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Hiking To Columbine Lake, San Juan National Forest, Silverton, Colorado

High Point

High Point:
12,685 feet

Total Ascent

Total Ascent:
~2325 feet




6.3 miles

Route Type

Route Type:
Out and back

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Columbine Lake in Colorado is a beautiful hike in the San Juan Mountains. The trail ends with a breathtaking blue lake, surrounded by gorgeous mountain scenery. See our guide for an escape from busier trails like Ice Lake Basin.


Columbine Lake is a stupendous hike in the central San Juan Mountains that is popular but less crowded than the Ice Lake Basin. The demanding hike begins off a dirt road that connects with US-550 just north of Silverton and leads to a stunningly blue lake in an absolutely gorgeous post-card-worthy setting.  There are multiple different Columbine Lakes, so when researching information, make sure to specify the lake in San Juan County.

The beautiful Lake Columbine.

Table of Contents

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Scales and Criteria

This article uses two metrics to calculate difficulty: overall distance and elevation gain. For winter ascents, a snow rating may be used as well, but the access road is not plowed, and that adds a substantial mileage portion to the overall trip. This review covers the basic ascent and descent to Columbine Lake during snow-free summers and autumn months, so snow shouldn’t be more of a factor than a few isolated patches up high.

Difficulty Ratings:

  • Easy: less than 5 miles, less than 500 ft. of elevation gain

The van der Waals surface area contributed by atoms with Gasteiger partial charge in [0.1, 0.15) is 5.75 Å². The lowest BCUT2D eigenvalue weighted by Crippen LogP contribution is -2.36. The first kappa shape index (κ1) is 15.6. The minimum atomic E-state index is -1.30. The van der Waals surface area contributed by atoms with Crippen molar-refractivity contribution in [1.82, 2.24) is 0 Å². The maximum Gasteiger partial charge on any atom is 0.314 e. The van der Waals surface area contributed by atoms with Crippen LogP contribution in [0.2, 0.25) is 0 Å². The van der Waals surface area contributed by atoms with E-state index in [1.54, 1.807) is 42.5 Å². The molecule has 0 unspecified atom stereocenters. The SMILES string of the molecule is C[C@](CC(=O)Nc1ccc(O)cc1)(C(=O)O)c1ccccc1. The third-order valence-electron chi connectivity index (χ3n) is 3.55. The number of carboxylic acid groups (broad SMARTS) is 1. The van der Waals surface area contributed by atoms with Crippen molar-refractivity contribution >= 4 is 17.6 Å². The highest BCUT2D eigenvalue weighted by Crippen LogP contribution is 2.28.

• Moderate: 5-10 miles, 500-2000 ft. of elevation gain
  • Difficult: 5-15 miles, more than 2000 ft. of elevation gain
  • Very Difficult: 10+ miles, more than 3,500 ft. of elevation gain

Typical alpine scenery in the San Juan’s.

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Directions to Trailhead

This hike is far from Front Range cities. If you approach from the north (through Ridgway and Ouray), you’ll crest Red Mountain Pass and meander down toward Silverton. There’s a half loop made from an old dirt road that grants access. The first entrance is fairly hidden, but the road is numbered 820, takes off on a northerly trajectory, paralleling the stretch of US 550 you just drove, before heading west across a drainage and climbing into the hills. The road passes the old Imogene Mine and enters a stretch of forest. The small trail from Columbine Lake starts here, and there will likely be cars parked alongside the road. If you can’t find a space here, park alongside the road when possible but know that it is a thin area and blocking the road is not an option.